<RowDefinition Height="40"/>
                        <RowDefinition Height="40"/>
                        <RowDefinition Height="40"/>
                    </Grid.RowDefinitions>
                    <Grid.ColumnDefinitions>
                        <ColumnDefinition Width="*"/>
                        <ColumnDefinition Width="2*"/>
                    </Grid.ColumnDefinitions>
                    <TextBlock Grid.Row="0" Grid.Column="0" VerticalAlignment="Center" 
                             Margin="5" Text="Future Value"/>
                    <TextBlock Grid.Row="1" Grid.Column="0" VerticalAlignment="Center" Margin="5" 
                            Text="Interest Rate"/>
                    <TextBlock Grid.Row="2" Grid.Column="0" VerticalAlignment="Center" Margin="5" 
                            Text="Num.Periods"/>
                    <TextBlock Grid.Row="3" Grid.Column="0" VerticalAlignment="Center" Margin="5" 
                            Text="Present Value"/>
                    <TextBox Grid.Row="0" Grid.Column="1" Margin="5" VerticalContentAlignment="Center"
                            x:Name="PvFvBox" TextChanged="PvOnTextChanged"/>
                    <TextBox Grid.Row="1" Grid.Column="1" Margin="5" VerticalContentAlignment="Center"
                             x:Name="PvIrBox" TextChanged="PvOnTextChanged"/>
                    <TextBox Grid.Row="2" Grid.Column="1" Margin="5" VerticalContentAlignment="Center"
                             x:Name="PvNpBox" TextChanged="PvOnTextChanged"/>
                    <TextBox Grid.Row="3" Grid.Column="1" Margin="5" VerticalContentAlignment="Center"
                             x:Name="PvPvBox" IsReadOnly="True"/>
                </Grid>
            </TabItem>
            <TabItem Header="Future Value">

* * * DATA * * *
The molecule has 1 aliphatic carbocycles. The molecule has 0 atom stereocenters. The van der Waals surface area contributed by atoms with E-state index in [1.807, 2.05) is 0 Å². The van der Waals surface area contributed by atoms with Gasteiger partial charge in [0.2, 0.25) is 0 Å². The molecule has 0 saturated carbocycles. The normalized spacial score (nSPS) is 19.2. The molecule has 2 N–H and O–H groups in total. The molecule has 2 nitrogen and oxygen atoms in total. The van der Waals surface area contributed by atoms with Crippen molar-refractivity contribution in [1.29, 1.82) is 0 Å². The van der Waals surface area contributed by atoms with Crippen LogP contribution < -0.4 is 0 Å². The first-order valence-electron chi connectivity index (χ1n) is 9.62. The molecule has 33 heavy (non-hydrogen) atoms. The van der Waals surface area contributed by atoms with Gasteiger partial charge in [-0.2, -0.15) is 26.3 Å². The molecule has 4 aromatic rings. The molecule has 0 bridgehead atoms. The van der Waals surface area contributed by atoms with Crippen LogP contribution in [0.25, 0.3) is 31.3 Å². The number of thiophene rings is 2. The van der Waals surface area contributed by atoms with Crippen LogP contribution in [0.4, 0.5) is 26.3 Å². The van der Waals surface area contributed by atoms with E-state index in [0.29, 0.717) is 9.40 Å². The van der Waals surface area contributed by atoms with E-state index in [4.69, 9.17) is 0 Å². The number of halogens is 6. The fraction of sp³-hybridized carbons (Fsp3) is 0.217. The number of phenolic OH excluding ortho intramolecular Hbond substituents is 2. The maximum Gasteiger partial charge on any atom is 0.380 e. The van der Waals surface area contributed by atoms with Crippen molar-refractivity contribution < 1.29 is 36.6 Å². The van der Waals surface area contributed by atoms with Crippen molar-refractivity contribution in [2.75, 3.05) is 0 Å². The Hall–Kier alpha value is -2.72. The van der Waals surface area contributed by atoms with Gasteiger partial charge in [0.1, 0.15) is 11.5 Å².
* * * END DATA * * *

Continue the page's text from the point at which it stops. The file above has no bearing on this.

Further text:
<Grid>
                    <Grid.RowDefinitions>
                        <RowDefinition Height="40"/>
                        <RowDefinition Height="40"/>
                        <RowDefinition Height="40"/>
                        <RowDefinition Height="40"/>
                        <RowDefinition Height="40"/>
                    </Grid.RowDefinitions>
                    <Grid.ColumnDefinitions>
                        <ColumnDefinition Width="*"/>
                        <ColumnDefinition Width="2*"/>
                    </Grid.ColumnDefinitions>
                    <TextBlock Grid.Row="0" Grid.Column="0" VerticalAlignment="Center" 
                               Margin="5" Text="Present Value"/>
                    <TextBlock Grid.Row="1" Grid.Column="0" VerticalAlignment="Center" Margin="5" 
                               Text="Interest Rate"/>
                    <TextBlock Grid.Row="2" Grid.Column="0" VerticalAlignment="Center" Margin="5" 
                               Text="Num.Periods"/>
                    <TextBlock Grid.Row="3" Grid.Column="0" VerticalAlignment="Center" Margin="5" 
                               Text="Future Value"/>
                    <TextBox Grid.Row="0" Grid.Column="1" Margin="5" VerticalContentAlignment="Center"
                             x:Name="FvPvBox" TextChanged="FvOnTextChanged"/>
                    <TextBox Grid.Row="1" Grid.Column="1" Margin="5" VerticalContentAlignment="Center"
                             x:Name="FvIrBox" TextChanged="FvOnTextChanged"/>
                    <TextBox Grid.Row="2" Grid.Column="1" Margin="5" VerticalContentAlignment="Center"
                             x:Name="FvNpBox" TextChanged="FvOnTextChanged"/>
                    <TextBox Grid.Row="3" Grid.Column="1" Margin="5" VerticalContentAlignment="Center"